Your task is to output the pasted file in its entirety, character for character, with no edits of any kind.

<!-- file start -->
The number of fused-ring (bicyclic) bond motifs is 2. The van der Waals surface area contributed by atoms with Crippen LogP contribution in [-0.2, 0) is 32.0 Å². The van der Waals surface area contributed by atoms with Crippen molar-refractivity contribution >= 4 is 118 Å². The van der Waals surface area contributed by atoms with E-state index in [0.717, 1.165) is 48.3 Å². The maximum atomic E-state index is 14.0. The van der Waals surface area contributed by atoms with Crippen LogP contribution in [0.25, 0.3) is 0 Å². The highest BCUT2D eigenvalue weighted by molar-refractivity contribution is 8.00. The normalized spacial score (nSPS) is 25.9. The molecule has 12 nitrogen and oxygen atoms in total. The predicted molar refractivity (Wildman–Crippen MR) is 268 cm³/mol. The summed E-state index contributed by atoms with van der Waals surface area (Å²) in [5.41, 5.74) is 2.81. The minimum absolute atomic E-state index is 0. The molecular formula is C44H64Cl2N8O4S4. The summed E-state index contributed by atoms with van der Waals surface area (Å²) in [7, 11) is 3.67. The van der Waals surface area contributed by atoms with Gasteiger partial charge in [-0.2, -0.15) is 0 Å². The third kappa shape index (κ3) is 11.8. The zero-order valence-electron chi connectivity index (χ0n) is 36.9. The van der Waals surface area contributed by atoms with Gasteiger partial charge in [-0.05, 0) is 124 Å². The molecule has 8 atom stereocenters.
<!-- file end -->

The number of fused-ring (bicyclic) bond motifs is 2. The van der Waals surface area contributed by atoms with Crippen LogP contribution in [-0.2, 0) is 32.0 Å². The van der Waals surface area contributed by atoms with Crippen molar-refractivity contribution >= 4 is 118 Å². The van der Waals surface area contributed by atoms with E-state index in [0.717, 1.165) is 48.3 Å². The maximum atomic E-state index is 14.0. The van der Waals surface area contributed by atoms with Crippen LogP contribution in [0.25, 0.3) is 0 Å². The highest BCUT2D eigenvalue weighted by molar-refractivity contribution is 8.00. The normalized spacial score (nSPS) is 25.9. The molecule has 12 nitrogen and oxygen atoms in total. The predicted molar refractivity (Wildman–Crippen MR) is 268 cm³/mol. The summed E-state index contributed by atoms with van der Waals surface area (Å²) in [5.41, 5.74) is 2.81. The minimum absolute atomic E-state index is 0. The molecular formula is C44H64Cl2N8O4S4. The summed E-state index contributed by atoms with van der Waals surface area (Å²) in [7, 11) is 3.67. The van der Waals surface area contributed by atoms with Gasteiger partial charge in [-0.2, -0.15) is 0 Å². The third kappa shape index (κ3) is 11.8. The zero-order valence-electron chi connectivity index (χ0n) is 36.9. The van der Waals surface area contributed by atoms with Gasteiger partial charge in [-0.05, 0) is 124 Å². The molecule has 8 atom stereocenters.